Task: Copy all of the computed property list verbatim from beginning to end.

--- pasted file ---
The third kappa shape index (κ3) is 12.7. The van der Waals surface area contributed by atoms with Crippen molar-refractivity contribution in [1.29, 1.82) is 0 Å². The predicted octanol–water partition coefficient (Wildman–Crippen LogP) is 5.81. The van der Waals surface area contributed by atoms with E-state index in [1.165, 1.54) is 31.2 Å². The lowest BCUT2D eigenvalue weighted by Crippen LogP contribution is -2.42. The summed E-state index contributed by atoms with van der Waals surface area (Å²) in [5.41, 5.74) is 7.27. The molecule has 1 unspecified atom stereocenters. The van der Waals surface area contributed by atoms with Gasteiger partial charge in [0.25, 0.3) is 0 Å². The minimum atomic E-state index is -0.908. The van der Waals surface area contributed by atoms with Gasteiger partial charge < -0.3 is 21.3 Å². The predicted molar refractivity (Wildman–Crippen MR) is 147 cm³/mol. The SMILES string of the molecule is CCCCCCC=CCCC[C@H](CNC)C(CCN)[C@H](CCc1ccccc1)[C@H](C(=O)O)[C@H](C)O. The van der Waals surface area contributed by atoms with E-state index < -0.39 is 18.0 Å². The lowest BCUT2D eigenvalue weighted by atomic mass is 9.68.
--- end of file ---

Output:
The third kappa shape index (κ3) is 12.7. The van der Waals surface area contributed by atoms with Crippen molar-refractivity contribution in [1.29, 1.82) is 0 Å². The predicted octanol–water partition coefficient (Wildman–Crippen LogP) is 5.81. The van der Waals surface area contributed by atoms with E-state index in [1.165, 1.54) is 31.2 Å². The lowest BCUT2D eigenvalue weighted by Crippen LogP contribution is -2.42. The summed E-state index contributed by atoms with van der Waals surface area (Å²) in [5.41, 5.74) is 7.27. The molecule has 1 unspecified atom stereocenters. The van der Waals surface area contributed by atoms with Gasteiger partial charge in [0.25, 0.3) is 0 Å². The minimum atomic E-state index is -0.908. The van der Waals surface area contributed by atoms with Gasteiger partial charge < -0.3 is 21.3 Å². The predicted molar refractivity (Wildman–Crippen MR) is 147 cm³/mol. The SMILES string of the molecule is CCCCCCC=CCCC[C@H](CNC)C(CCN)[C@H](CCc1ccccc1)[C@H](C(=O)O)[C@H](C)O. The van der Waals surface area contributed by atoms with E-state index < -0.39 is 18.0 Å². The lowest BCUT2D eigenvalue weighted by atomic mass is 9.68.